http://twitter.com/EZGUIProGuy

                        Comment


                        • #13
                          Just to point out that Microsoft intended the API to be customizable, even when wiritng compilers, take a look at Visual Basic.

                          Visual Basic 5.0 didn't use the controls classes built into windows directly. It superclassed all the controls so it had access to the window procedure of every control class. This is why the class names started with Thunder (use Borjes WinSpy to test window classes).

                          Microsoft built there compiler on non-standard window classes, but custom classes they built upon the existing classes. Now that is a black box.

                          The point is that API allows multiple ways to accomplish things, and DDT simply takes advantage of that. It does far less mysterious things does many other compilers. Just check to see what window class those compilers are using (ie. EBasic or IBasic).

                          For those who are learning to use DDT, as an experienced API programmer, I would say don't be afraid to use the API with DDT. You will learn a lot if you learn about the Dialog API's in Windows used by DDT. Understanding the Dialog API's DDT is built in, will help you appreciate why DDT works the way it does. It is not some scary black box to be avoided.
                          Chris Boss
                          Computer Workshop
                          Developer of "EZGUI"
                          http://cwsof.com
                          http://twitter.com/EZGUIProGuy

                          Comment


                          • #14
                            You are incorrect....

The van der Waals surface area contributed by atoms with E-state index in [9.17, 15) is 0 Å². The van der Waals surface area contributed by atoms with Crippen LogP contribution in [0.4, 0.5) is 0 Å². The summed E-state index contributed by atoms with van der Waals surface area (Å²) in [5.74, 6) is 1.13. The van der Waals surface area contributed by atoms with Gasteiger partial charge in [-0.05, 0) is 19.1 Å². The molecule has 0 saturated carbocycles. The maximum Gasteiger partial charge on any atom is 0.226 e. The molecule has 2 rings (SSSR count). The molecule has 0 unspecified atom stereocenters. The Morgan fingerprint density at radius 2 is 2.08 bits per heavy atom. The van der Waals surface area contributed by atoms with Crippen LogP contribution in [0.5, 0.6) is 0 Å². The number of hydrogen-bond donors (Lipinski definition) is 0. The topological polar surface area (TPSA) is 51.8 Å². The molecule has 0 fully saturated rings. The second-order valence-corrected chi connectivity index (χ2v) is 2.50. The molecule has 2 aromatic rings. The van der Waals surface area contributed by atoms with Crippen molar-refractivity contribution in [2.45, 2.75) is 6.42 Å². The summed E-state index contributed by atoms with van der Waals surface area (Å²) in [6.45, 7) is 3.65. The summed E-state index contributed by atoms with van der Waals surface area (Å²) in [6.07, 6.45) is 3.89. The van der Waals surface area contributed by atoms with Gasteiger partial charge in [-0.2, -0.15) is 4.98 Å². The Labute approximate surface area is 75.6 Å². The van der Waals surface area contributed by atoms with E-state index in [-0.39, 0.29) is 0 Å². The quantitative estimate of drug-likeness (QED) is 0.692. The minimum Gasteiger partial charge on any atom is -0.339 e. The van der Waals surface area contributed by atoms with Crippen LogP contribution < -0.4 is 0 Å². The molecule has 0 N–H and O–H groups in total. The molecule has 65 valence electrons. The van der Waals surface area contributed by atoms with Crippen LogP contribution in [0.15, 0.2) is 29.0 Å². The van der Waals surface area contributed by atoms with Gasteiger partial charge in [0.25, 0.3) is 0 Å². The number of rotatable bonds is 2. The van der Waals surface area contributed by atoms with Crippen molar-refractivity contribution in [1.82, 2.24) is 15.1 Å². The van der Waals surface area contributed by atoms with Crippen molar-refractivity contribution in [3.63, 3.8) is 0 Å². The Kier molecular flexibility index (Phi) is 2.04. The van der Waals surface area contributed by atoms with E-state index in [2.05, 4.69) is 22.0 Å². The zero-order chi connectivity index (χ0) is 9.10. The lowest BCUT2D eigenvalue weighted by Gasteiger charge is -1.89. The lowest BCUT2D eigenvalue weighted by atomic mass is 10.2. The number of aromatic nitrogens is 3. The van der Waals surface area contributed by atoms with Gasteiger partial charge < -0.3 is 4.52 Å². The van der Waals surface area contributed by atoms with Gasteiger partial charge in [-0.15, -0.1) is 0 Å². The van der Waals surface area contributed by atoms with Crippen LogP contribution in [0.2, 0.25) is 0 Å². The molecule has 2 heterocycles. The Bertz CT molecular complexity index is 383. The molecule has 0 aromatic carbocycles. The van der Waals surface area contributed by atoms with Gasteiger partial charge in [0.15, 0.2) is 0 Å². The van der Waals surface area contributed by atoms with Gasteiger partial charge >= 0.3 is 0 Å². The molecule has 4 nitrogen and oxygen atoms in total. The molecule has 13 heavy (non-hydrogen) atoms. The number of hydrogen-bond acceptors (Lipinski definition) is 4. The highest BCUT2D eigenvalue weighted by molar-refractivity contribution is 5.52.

By running the Depends utility on the tooltip app I wrote (I added a CONTROL SEND to the code to test this) , no call to SendDlgitemMessage is made by the app. DDT doesn't use it.
                            No, I am not incorrect. I stated DDT was NOT constrained to use that particular set of API functions to implement CONTROL SEND; and it is not.

                            It appears from your research PowerBASIC has chosen - in this particular version of the compiler - to use those functions.

                            DDT is a proprietary technology. It is not a substitute for the WIn API; DDT commands may not be freely interchanged with SDK-style commands. DDT commands are only supported with DDT-Created screens and controls. Windows API commands may be used with DDT commands where indicated in the PB Help.. e.g, it is documented that both DIALOG NEW and CONTROL HANDLE return valid Windows window handles which may be used with API functions requiring a valid window handle.

                            But my point is still as above: mixing and matching "SDK" with "DDT" is not to be done at will; and providing a good example to newcomers should help make that clear.

                            MCM
                            Michael Mattias
                            Tal Systems Inc. (retired)
                            Racine WI USA
                            [email protected]
                            http://www.talsystems.com

                            Comment


                            • #15
                              Very nice Chris.

                              Thanks,

                              Bob Mechler

                              Comment


                              • #16
                                I find it a nice intro to "Newbies" that are wanting to branch out.

                                Simplicity of DDT, and some API commands and not a leap of confusing faith trying to understand the differences.

                                Too many differences, or concepts can sway a programmer away from one style or another just because they "Don't totally get it"

                                In the past, I was working on a lil example to show DDT vs API but got stuck in several spots of "OK now what the HECK did M$ mean by this in the API docs???"

                                I don't know about others, but I learn by comparing a style that I don't get, to a style I do get, and figure out why/how they are different.